The swallow was a happy bird, but also somewhat superior. Nothing brought her joy the way flying did. Slicing through the clouds and flicking the air with the perfect points of her tail. She believed that birds were the supreme creatures of the world. Because they could fly. Some insects could fly as well, of course. But birds could fly higher, faster, and farther than any insect.
The happy swallow pitied any creature who could not fly. She pitied all the animals who could only jump, like squirrels, leaving the earth for a mere few seconds before being dragged down. She pitied even more so the animals who could only run and walk upon the earth. And for those creatures who squirmed through the earth, the worms, she felt disdain as well as pity.
But no living thing did she pity more than she pitied trees.
Trees grew tall, tall enough to brush the sky. They strained upwards. Yet trees could not even move along the earth. Even worms could move along the earth. So even though she often perched in trees, taking her rest after a long or vigorous flight, or keeping herself dry from rain showers, the happy swallow pitied the trees the most. She loathed to think of them as living creatures at all. It was better she think of them as rocks or earth. For surely, no living thing could abide being stuck, bound, anchored in one place. Every tree was a miserable prisoner.
But as much as she pitied the other animals, she admired her fellow birds.
And there was one bird in particular who had caught her notice.
He was a fellow swallow. And all of his feathers were black. That was rare among the swallows of their region. The happy swallow herself bore feathers of the typical blue on her back and white at her chest, with splashes of orange at her throat and above her beak.
The black swallow was a quick and graceful flier. And he seemed to prefer his own company to that of the other birds. But the happy swallow was determined to become his friend. In her brightest dreams, she was his best friend. And he taught her how to fly the way he did, and she taught him how to catch the juiciest mosquitoes mid-flight.
Every day, the happy swallow tried to impress the black swallow. She flew loops and tumbled in the air. She dove and then rose. She twirled and she swirled.
And while the other swallows were impressed enough to chuckle and cackle at her, the black swallow gave her no mind.
One day, she flew alongside him, straining herself. She would not be able to keep up for long, so all she did was ask if she might join him.
And to her delight, the black swallow, though he said nothing, slowed.
The happy swallow spoke to the black swallow, told him of her day, and of how much she loved to fly. The black swallow still said nothing. But he slowed a bit more. And the happy swallow was able to keep up comfortably, while still speaking.
She listed all of the flying tricks she could do, and all of the ones she could not. She loved to fly, but flying also tired her, so she also loved to rest and to sleep.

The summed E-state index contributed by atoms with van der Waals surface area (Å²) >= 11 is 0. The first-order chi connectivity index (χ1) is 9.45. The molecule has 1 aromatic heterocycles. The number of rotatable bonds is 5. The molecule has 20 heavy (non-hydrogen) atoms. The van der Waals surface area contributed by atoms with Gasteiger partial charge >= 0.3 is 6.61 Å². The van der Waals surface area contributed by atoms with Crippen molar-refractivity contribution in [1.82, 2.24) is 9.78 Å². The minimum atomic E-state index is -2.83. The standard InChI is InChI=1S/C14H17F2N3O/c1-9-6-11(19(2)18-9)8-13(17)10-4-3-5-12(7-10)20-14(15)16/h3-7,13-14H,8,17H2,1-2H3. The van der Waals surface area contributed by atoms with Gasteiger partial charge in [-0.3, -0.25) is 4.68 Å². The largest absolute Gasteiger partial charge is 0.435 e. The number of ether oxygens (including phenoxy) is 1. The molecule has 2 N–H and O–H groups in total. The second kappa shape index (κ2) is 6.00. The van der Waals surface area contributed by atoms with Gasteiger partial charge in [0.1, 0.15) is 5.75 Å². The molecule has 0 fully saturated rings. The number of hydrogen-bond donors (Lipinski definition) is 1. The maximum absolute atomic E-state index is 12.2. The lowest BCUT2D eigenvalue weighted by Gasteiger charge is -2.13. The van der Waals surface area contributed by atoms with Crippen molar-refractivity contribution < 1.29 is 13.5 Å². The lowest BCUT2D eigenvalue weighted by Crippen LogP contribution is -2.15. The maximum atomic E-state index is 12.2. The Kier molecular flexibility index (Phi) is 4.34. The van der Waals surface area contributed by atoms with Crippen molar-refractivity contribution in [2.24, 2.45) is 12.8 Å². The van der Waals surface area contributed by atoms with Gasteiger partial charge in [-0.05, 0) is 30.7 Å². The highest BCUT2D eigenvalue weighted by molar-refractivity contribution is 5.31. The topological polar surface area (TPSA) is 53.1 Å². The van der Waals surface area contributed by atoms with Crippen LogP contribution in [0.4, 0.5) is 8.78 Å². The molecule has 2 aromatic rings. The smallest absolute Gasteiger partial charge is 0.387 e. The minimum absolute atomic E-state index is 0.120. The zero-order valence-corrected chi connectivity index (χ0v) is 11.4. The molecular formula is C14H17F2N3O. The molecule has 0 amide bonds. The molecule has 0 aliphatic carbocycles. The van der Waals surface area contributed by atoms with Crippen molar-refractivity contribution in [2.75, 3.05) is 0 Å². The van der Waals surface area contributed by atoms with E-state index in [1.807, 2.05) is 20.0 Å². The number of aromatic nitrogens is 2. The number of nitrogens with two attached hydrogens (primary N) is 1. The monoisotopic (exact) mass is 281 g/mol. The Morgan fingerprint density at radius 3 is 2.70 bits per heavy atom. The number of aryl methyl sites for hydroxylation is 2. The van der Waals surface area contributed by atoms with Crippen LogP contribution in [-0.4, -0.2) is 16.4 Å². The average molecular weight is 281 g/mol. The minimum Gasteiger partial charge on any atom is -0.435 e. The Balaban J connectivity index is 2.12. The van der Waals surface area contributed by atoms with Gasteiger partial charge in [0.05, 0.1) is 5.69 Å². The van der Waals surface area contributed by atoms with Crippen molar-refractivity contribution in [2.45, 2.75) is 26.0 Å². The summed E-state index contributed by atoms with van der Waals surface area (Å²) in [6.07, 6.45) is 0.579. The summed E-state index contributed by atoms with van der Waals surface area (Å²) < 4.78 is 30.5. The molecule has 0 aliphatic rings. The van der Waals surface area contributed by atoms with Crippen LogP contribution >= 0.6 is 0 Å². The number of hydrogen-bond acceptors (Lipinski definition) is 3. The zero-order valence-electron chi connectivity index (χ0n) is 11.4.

The happy swallow kept up this banter. And though the black swallow did not answer, he seemed to be listening.
The next day, the happy swallow did the same. She flew alongside the black swallow. She spoke to him of the wonders of being a bird, and the different kinds of clouds she had flown through, and how she had seen a falling star, and had wondered if she could catch it in her beak and eat it. But the star flew too fast, even faster than a falcon.
So it continued, day after day. The happy swallow and the black swallow flew side by side. The happy swallow told her tales and the black swallow listened.
But soon, the happy swallow found herself in a predicament she had never faced before. She had run out of things to say—at least—she had run out of happy things to say.
While the happy swallow did have stories and thoughts that were not happy, she did not often share them outside of her own mind. But she found herself sharing such thoughts when she flew alongside the black swallow one day.
She glanced down as they flew over the forest and she commented on the stillness of the trees. And she spoke of how she pitied the other animals, who could not fly, and looked down upon the ones who crawled upon or through the earth, like the worms. And she spoke of her aversion for the motionless trees, and how their lives must be worse than death.
And as she spoke, she found herself running out of breath, and realized that it was because she was flapping her wings faster and faster. To keep up with the black swallow. He darted ahead of her. And the happy swallow tried and tried to follow, but she could not keep up. She could barely keep his tiny form in sight. That form dipped down and into the trees.
The happy swallow followed.
The happy swallow found the black swallow perched upon a high branch in a willow tree. She hopped along its branches toward him.